But it's getting much better
BAGHDAD, Aug. 27 -- Gunmen and bombers claimed at least 69 lives in Iraq on Sunday, even as Prime Minister Nouri al-Maliki repeated the assertions of Iraqi and U.S. leaders that violence was easing from a wartime high set earlier this summer.Whack a mole?
While U.S. and Iraqi forces have deployed additional troops in Baghdad to deal with the surge of sectarian violence, the deadliest of the attacks Sunday occurred outside the capital, in cities to the north.With the expanded US presence in Baghdad the violence this weekend was North of that city in Khalis and Kirkuk. And in Diwaniya today:
The attention of Iraqi and U.S. officials since this spring has been focused on the rivalry between Sunni Arabs and Shiite Muslims in Baghdad. Sunday's violence, however, highlighted the country's many other dangers since the war began: rising crime and growing tensions among Iraq's other faiths and peoples.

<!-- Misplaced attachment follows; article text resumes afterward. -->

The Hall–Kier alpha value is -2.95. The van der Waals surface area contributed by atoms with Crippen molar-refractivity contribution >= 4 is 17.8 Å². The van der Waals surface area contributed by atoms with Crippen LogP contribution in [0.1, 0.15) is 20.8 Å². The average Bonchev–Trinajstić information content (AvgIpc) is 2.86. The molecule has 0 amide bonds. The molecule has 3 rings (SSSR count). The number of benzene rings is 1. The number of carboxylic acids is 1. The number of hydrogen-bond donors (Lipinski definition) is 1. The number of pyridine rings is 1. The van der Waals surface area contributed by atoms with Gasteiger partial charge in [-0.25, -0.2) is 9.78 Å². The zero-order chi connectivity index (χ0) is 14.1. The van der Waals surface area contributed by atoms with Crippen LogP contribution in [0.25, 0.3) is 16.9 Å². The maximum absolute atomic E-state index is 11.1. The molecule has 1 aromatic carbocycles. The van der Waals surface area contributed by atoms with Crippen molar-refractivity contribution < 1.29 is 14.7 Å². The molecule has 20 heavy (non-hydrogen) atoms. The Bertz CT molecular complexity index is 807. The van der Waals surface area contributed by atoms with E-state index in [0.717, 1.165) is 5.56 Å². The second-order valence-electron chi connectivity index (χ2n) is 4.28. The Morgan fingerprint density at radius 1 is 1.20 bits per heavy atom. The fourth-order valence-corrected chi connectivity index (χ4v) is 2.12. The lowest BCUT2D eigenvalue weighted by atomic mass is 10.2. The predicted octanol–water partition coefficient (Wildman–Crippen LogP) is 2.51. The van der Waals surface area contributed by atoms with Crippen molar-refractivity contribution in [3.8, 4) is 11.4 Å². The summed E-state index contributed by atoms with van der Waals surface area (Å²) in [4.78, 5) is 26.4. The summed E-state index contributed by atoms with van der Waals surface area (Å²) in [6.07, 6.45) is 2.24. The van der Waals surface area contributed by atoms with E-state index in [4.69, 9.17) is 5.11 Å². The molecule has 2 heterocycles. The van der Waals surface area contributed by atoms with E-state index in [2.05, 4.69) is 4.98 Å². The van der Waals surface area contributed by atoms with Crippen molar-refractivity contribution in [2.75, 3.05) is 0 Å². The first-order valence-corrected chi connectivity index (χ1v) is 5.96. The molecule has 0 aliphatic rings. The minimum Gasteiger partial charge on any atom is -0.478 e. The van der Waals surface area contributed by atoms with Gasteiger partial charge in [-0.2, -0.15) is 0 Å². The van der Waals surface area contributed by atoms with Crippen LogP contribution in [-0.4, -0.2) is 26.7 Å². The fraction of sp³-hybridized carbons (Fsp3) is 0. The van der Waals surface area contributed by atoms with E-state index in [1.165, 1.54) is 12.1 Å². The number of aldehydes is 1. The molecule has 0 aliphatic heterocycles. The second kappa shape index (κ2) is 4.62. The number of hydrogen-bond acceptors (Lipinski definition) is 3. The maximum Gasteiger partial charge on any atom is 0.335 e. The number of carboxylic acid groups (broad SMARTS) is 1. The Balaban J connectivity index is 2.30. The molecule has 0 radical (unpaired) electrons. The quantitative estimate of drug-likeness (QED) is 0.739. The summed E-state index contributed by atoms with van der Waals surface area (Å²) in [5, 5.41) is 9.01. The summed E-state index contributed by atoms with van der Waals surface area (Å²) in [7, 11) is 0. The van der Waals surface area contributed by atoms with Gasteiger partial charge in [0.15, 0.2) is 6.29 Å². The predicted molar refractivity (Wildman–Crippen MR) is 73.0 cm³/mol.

Two dozen Iraqi soldiers were killed in fierce street fighting with Shi'ite militiamen in the city of Diwaniya on Monday in some of the bloodiest clashes yet among rival factions in Shi'ite southern Iraq.And we must not forget that eight of America's finest were also killed over the weekend violence.
Thirty seven people were killed, according to army, militia and medical sources. Five soldiers were posted missing in a battle officials said began late on Sunday when troops tried to detain men of the Mehdi Army militia of cleric Moqtada al-Sadr.